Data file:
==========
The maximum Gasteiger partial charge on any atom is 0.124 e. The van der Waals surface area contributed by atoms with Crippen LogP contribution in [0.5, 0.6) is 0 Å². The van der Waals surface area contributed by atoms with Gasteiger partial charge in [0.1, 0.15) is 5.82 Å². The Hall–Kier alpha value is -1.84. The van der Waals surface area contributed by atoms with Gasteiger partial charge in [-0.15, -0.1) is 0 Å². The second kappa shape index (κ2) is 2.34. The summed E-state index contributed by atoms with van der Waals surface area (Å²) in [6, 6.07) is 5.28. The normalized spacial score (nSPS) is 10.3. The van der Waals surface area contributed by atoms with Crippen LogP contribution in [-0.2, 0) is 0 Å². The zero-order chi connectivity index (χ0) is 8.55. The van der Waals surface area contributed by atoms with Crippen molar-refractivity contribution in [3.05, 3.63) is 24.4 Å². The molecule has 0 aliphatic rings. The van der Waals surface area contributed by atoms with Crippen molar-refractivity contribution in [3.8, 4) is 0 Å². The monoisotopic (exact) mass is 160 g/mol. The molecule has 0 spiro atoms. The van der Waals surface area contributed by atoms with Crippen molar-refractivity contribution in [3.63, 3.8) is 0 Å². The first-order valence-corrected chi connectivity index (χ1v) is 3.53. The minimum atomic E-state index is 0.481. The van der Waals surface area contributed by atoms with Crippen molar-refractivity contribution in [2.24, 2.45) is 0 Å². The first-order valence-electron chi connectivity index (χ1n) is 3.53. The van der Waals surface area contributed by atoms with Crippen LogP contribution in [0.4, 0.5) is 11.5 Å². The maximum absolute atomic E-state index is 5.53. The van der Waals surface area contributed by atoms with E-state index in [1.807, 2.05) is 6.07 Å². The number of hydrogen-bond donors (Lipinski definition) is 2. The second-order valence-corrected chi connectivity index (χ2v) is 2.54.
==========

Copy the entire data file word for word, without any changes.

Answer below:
The maximum Gasteiger partial charge on any atom is 0.124 e. The van der Waals surface area contributed by atoms with Crippen LogP contribution in [0.5, 0.6) is 0 Å². The van der Waals surface area contributed by atoms with Gasteiger partial charge in [0.1, 0.15) is 5.82 Å². The Hall–Kier alpha value is -1.84. The van der Waals surface area contributed by atoms with Gasteiger partial charge in [-0.15, -0.1) is 0 Å². The second kappa shape index (κ2) is 2.34. The summed E-state index contributed by atoms with van der Waals surface area (Å²) in [6, 6.07) is 5.28. The normalized spacial score (nSPS) is 10.3. The van der Waals surface area contributed by atoms with Crippen LogP contribution in [-0.2, 0) is 0 Å². The zero-order chi connectivity index (χ0) is 8.55. The van der Waals surface area contributed by atoms with Crippen molar-refractivity contribution in [3.05, 3.63) is 24.4 Å². The molecule has 0 aliphatic rings. The van der Waals surface area contributed by atoms with Crippen molar-refractivity contribution in [3.8, 4) is 0 Å². The monoisotopic (exact) mass is 160 g/mol. The molecule has 0 spiro atoms. The van der Waals surface area contributed by atoms with Crippen molar-refractivity contribution in [3.63, 3.8) is 0 Å². The first-order valence-corrected chi connectivity index (χ1v) is 3.53. The minimum atomic E-state index is 0.481. The van der Waals surface area contributed by atoms with Crippen molar-refractivity contribution in [2.24, 2.45) is 0 Å². The first-order valence-electron chi connectivity index (χ1n) is 3.53. The van der Waals surface area contributed by atoms with Crippen LogP contribution in [0.4, 0.5) is 11.5 Å². The maximum absolute atomic E-state index is 5.53. The van der Waals surface area contributed by atoms with E-state index in [1.807, 2.05) is 6.07 Å². The number of hydrogen-bond donors (Lipinski definition) is 2. The second-order valence-corrected chi connectivity index (χ2v) is 2.54.